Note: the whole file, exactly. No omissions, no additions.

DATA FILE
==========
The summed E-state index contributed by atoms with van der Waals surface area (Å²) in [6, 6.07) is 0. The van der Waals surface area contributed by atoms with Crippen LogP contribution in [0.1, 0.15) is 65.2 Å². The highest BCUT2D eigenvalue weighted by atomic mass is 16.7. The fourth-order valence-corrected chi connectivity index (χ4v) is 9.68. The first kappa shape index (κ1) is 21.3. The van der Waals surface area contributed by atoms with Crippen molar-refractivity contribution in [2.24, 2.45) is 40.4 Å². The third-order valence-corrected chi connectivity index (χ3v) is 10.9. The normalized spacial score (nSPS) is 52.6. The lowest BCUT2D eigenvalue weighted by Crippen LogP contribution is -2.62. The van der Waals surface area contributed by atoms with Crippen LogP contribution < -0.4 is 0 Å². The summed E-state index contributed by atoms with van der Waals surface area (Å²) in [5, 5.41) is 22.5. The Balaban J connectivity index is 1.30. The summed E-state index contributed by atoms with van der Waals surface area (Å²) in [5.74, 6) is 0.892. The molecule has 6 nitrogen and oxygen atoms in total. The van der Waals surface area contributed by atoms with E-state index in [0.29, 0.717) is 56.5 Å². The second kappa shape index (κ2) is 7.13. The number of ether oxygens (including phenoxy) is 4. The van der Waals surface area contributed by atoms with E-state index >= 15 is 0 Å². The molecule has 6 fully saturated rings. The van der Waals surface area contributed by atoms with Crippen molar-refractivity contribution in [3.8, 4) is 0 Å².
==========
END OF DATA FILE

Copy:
The summed E-state index contributed by atoms with van der Waals surface area (Å²) in [6, 6.07) is 0. The van der Waals surface area contributed by atoms with Crippen LogP contribution in [0.1, 0.15) is 65.2 Å². The highest BCUT2D eigenvalue weighted by atomic mass is 16.7. The fourth-order valence-corrected chi connectivity index (χ4v) is 9.68. The first kappa shape index (κ1) is 21.3. The van der Waals surface area contributed by atoms with Crippen molar-refractivity contribution in [2.24, 2.45) is 40.4 Å². The third-order valence-corrected chi connectivity index (χ3v) is 10.9. The normalized spacial score (nSPS) is 52.6. The lowest BCUT2D eigenvalue weighted by Crippen LogP contribution is -2.62. The van der Waals surface area contributed by atoms with Crippen LogP contribution < -0.4 is 0 Å². The summed E-state index contributed by atoms with van der Waals surface area (Å²) in [5, 5.41) is 22.5. The Balaban J connectivity index is 1.30. The summed E-state index contributed by atoms with van der Waals surface area (Å²) in [5.74, 6) is 0.892. The molecule has 6 nitrogen and oxygen atoms in total. The van der Waals surface area contributed by atoms with E-state index in [0.29, 0.717) is 56.5 Å². The second kappa shape index (κ2) is 7.13. The number of ether oxygens (including phenoxy) is 4. The van der Waals surface area contributed by atoms with E-state index >= 15 is 0 Å². The molecule has 6 fully saturated rings. The van der Waals surface area contributed by atoms with Crippen molar-refractivity contribution in [3.8, 4) is 0 Å².